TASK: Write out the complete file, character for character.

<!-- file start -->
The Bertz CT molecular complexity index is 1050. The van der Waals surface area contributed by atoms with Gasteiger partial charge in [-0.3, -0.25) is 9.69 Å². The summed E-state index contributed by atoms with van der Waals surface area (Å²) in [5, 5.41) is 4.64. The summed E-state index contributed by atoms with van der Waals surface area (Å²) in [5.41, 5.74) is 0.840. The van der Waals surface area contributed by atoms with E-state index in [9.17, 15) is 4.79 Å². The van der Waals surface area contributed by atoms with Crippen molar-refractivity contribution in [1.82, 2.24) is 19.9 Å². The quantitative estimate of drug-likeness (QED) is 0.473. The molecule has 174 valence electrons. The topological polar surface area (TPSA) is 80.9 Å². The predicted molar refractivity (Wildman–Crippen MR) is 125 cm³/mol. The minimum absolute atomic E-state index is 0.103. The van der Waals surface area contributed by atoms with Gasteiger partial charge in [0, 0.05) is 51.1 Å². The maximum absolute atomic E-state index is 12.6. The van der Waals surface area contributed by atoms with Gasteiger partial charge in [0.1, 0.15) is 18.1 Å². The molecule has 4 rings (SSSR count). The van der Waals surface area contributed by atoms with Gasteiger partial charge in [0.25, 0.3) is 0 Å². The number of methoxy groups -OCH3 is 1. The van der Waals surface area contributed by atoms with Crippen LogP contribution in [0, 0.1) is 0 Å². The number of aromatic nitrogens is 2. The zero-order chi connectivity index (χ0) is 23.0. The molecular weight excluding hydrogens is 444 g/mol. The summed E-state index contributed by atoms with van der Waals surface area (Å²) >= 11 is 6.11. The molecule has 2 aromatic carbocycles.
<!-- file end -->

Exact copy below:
The Bertz CT molecular complexity index is 1050. The van der Waals surface area contributed by atoms with Gasteiger partial charge in [-0.3, -0.25) is 9.69 Å². The summed E-state index contributed by atoms with van der Waals surface area (Å²) in [5, 5.41) is 4.64. The summed E-state index contributed by atoms with van der Waals surface area (Å²) in [5.41, 5.74) is 0.840. The van der Waals surface area contributed by atoms with E-state index in [9.17, 15) is 4.79 Å². The van der Waals surface area contributed by atoms with Crippen molar-refractivity contribution in [1.82, 2.24) is 19.9 Å². The quantitative estimate of drug-likeness (QED) is 0.473. The molecule has 174 valence electrons. The topological polar surface area (TPSA) is 80.9 Å². The predicted molar refractivity (Wildman–Crippen MR) is 125 cm³/mol. The minimum absolute atomic E-state index is 0.103. The van der Waals surface area contributed by atoms with Gasteiger partial charge in [0, 0.05) is 51.1 Å². The maximum absolute atomic E-state index is 12.6. The van der Waals surface area contributed by atoms with Gasteiger partial charge in [0.1, 0.15) is 18.1 Å². The molecule has 4 rings (SSSR count). The van der Waals surface area contributed by atoms with Gasteiger partial charge in [0.25, 0.3) is 0 Å². The number of methoxy groups -OCH3 is 1. The van der Waals surface area contributed by atoms with Crippen LogP contribution in [0, 0.1) is 0 Å². The number of aromatic nitrogens is 2. The zero-order chi connectivity index (χ0) is 23.0. The molecular weight excluding hydrogens is 444 g/mol. The summed E-state index contributed by atoms with van der Waals surface area (Å²) >= 11 is 6.11. The molecule has 2 aromatic carbocycles.